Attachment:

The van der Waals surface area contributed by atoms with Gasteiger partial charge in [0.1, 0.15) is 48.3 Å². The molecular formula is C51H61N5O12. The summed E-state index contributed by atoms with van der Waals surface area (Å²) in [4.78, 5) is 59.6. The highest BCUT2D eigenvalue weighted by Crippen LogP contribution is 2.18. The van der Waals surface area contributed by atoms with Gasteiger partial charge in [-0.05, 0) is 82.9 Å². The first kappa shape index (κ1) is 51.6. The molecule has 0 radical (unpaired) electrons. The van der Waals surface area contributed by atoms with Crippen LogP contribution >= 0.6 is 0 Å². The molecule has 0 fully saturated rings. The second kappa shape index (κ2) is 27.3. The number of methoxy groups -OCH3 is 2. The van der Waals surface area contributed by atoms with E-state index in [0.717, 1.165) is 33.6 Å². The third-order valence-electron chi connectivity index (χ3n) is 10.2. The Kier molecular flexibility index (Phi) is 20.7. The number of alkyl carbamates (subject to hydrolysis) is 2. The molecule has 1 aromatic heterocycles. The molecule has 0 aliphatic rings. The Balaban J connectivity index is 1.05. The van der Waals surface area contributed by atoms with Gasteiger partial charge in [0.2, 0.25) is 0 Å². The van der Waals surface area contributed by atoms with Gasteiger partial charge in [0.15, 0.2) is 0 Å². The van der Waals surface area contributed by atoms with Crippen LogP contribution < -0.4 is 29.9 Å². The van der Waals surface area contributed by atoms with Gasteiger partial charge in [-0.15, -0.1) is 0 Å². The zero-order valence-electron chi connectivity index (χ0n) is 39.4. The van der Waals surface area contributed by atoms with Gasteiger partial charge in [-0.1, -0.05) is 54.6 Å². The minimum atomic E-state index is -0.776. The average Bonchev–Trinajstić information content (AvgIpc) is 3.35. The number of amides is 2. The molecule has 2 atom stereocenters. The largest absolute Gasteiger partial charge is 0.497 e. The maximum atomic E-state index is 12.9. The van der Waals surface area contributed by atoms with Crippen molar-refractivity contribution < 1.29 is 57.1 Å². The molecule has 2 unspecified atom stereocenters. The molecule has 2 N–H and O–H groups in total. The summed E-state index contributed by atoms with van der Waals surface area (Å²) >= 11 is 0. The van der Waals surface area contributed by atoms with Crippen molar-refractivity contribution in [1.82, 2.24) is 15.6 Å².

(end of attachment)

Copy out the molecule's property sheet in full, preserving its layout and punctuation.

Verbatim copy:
The van der Waals surface area contributed by atoms with Gasteiger partial charge in [0.1, 0.15) is 48.3 Å². The molecular formula is C51H61N5O12. The summed E-state index contributed by atoms with van der Waals surface area (Å²) in [4.78, 5) is 59.6. The highest BCUT2D eigenvalue weighted by Crippen LogP contribution is 2.18. The van der Waals surface area contributed by atoms with Gasteiger partial charge in [-0.05, 0) is 82.9 Å². The first kappa shape index (κ1) is 51.6. The molecule has 0 radical (unpaired) electrons. The van der Waals surface area contributed by atoms with Crippen LogP contribution >= 0.6 is 0 Å². The molecule has 0 fully saturated rings. The second kappa shape index (κ2) is 27.3. The number of methoxy groups -OCH3 is 2. The van der Waals surface area contributed by atoms with E-state index in [0.717, 1.165) is 33.6 Å². The third-order valence-electron chi connectivity index (χ3n) is 10.2. The Kier molecular flexibility index (Phi) is 20.7. The number of alkyl carbamates (subject to hydrolysis) is 2. The molecule has 1 aromatic heterocycles. The molecule has 0 aliphatic rings. The Balaban J connectivity index is 1.05. The van der Waals surface area contributed by atoms with Gasteiger partial charge in [0.2, 0.25) is 0 Å². The van der Waals surface area contributed by atoms with Gasteiger partial charge in [0.15, 0.2) is 0 Å². The van der Waals surface area contributed by atoms with Crippen LogP contribution < -0.4 is 29.9 Å². The van der Waals surface area contributed by atoms with Gasteiger partial charge in [-0.15, -0.1) is 0 Å². The zero-order valence-electron chi connectivity index (χ0n) is 39.4. The van der Waals surface area contributed by atoms with Gasteiger partial charge in [-0.1, -0.05) is 54.6 Å². The minimum atomic E-state index is -0.776. The average Bonchev–Trinajstić information content (AvgIpc) is 3.35. The number of amides is 2. The molecule has 2 atom stereocenters. The largest absolute Gasteiger partial charge is 0.497 e. The maximum atomic E-state index is 12.9. The van der Waals surface area contributed by atoms with Crippen molar-refractivity contribution < 1.29 is 57.1 Å². The molecule has 2 unspecified atom stereocenters. The molecule has 2 N–H and O–H groups in total. The summed E-state index contributed by atoms with van der Waals surface area (Å²) >= 11 is 0. The van der Waals surface area contributed by atoms with Crippen molar-refractivity contribution in [1.82, 2.24) is 15.6 Å².